Thanks again

    • EXCELLENT resource content !!!! Great stuff, should help out lots of people. Recommended and Bookmarked

      • Thanks, in writing these articles I’m able to share information with people who want to get involved with EOS while learning a lot myself. I’m really glad y’all think this information is useful. It really makes the work worth there effort.

        I’ve been reading through your posts too and they are really informative. Looking forward to seeing more.

    • Great work, i love this artcicle @jdillinger

    • Thank you @DLK! You’ve done a great job! This is very useful material. I myself as a desktop application using Greymass wallet. and Scatter. Your article filled in the blanks! Although it is more convenient for me to vote and create accounts personally through mobile applications, which have made great progress. I use MEET.ONE TokenPocket and wallet “Kcash” which among other things makes it possible to pay for the creation of an ETH account and other coins. Once again, thank you and the highest evaluation of your work!

    • Great overview of Greymass!

  • Scatter, How this dApp is a Portal to EOS World

    Scatter is quickly becoming the goto dApp for interacting with frontend web sites that interact with EOS. This article will provide the information required to install Scatter, explain what’s going on behind the scenes to interact with the EOS…

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    • Labour of love, lifting the bar for what passes as a good post on Trybe. Bookmarked. Cheers.

      • Thanks, I didn’t know it was going to turn in to this when I started it. It really grew as I did the research and learned how to use the tools myself.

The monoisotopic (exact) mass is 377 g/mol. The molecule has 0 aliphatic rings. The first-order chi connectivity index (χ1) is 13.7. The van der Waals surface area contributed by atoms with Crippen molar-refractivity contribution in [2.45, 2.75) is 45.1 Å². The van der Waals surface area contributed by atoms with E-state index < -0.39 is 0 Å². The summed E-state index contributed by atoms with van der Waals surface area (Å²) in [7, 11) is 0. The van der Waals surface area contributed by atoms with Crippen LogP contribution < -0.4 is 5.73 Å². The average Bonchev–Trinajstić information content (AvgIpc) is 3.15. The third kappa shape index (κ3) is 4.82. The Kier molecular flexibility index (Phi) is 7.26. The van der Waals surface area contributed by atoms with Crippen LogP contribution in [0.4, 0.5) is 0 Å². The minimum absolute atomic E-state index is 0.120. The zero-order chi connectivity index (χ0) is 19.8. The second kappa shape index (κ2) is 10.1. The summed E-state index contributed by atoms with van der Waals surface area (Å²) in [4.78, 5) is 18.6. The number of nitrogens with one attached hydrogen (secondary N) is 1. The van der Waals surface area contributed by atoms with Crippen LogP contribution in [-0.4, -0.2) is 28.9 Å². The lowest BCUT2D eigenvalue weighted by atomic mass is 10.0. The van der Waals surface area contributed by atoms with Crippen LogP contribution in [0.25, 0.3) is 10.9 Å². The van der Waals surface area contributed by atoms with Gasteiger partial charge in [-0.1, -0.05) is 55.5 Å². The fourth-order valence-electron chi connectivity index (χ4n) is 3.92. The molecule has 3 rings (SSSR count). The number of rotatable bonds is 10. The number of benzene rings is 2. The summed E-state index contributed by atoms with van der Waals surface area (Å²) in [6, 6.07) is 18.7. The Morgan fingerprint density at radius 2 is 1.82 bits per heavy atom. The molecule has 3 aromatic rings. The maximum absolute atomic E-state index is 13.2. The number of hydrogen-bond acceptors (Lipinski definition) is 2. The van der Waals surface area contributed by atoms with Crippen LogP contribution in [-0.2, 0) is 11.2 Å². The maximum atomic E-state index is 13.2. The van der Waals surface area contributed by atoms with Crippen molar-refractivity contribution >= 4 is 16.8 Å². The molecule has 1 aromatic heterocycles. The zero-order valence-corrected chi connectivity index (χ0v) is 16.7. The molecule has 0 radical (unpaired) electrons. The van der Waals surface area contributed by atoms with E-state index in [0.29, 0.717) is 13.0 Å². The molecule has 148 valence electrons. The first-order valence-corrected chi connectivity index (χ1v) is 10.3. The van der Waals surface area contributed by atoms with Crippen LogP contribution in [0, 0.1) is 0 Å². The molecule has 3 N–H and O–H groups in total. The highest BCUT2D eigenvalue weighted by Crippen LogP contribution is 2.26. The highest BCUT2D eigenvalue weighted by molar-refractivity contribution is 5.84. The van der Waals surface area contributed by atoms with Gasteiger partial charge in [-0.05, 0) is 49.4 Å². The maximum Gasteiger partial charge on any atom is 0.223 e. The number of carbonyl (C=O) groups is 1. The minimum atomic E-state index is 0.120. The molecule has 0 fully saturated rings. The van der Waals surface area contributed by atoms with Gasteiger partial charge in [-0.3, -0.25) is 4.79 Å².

I appreciate that y’all are spending the time to read it and that your finding it useful.

        Thanks again, the next one is in greymass. I hope to have it done next week.

    • Awesome post! Thanks DLK 🙂

    • that was a majorly large post. Lot of work.

    • Hello DLK, epic post, very useful, one of the best so far… Greets tomtom

    • Thanks, the fact that y’all find it worth reading makes it worth putting the work into researching a piece like this one.

      More to come… greymass is next.

    • I really hope this will help everyone get started with EOS. The first step is to get you EOS off the exchange and put it to work for you… here are the tools to begin this process.

    • Did a review myself on Scatter but learned from your in-depth article, thanks!

      • I’m glad it helped. The one thing I have found in writing these articles on EOS is that information is hard to scrape out of the internet. I’m wondering how long it will take for these resources to become the top items on searches.

        This is a problem I have had from the beginning with EOS, quality information for beginners was hard to find. I am learning as I share this information. It is such a diverse platform that understanding it will be like learning a new OS or programming language, or both. It’s also the reason it has really fascinated me.

    • I understood the Scatter Extension is being deprecated as it is not as secure as the desktop.

      • I stand corrected. Scatter Version linux-scatter-9.1.2-x86_64 was just released. Scatter is now under EOS and Scatter 2.0 and has gone under more than a face lift but is a completely new program. The problem I have with it is the same as the issue I found with older desktop versions. Frontend web sites do not appear to have integrated code to utilized the application for all browsers. Chromium does not currently function, Brave works on some apps not others. I think the integration processes is a work in progress. And it depends on the web site and if the browser has been updated.

        I am chatting with the Scatter developers on telegram to find out more.

        It is clear that this article will have to have an update as resources become available for the new version of Scatter, but currently there are some integration issues. I will continue to experiment with the new version of Scatter and will be writing more on the subject. Thanks for your comment and keeping this work honest. I had considered rewriting this piece and submitting an edit, but I think this will require a whole new piece devoted to the changes. They are radically different from what Scatter was as recently as 8 days ago.

    • Interesting lesson. I will definitely use it. Transparent explanation. Thanks DLK.

    • Very thorough article. Great Educational Content for the TRYBE platform !!!!

    • This is one for the bookmarks. Great job!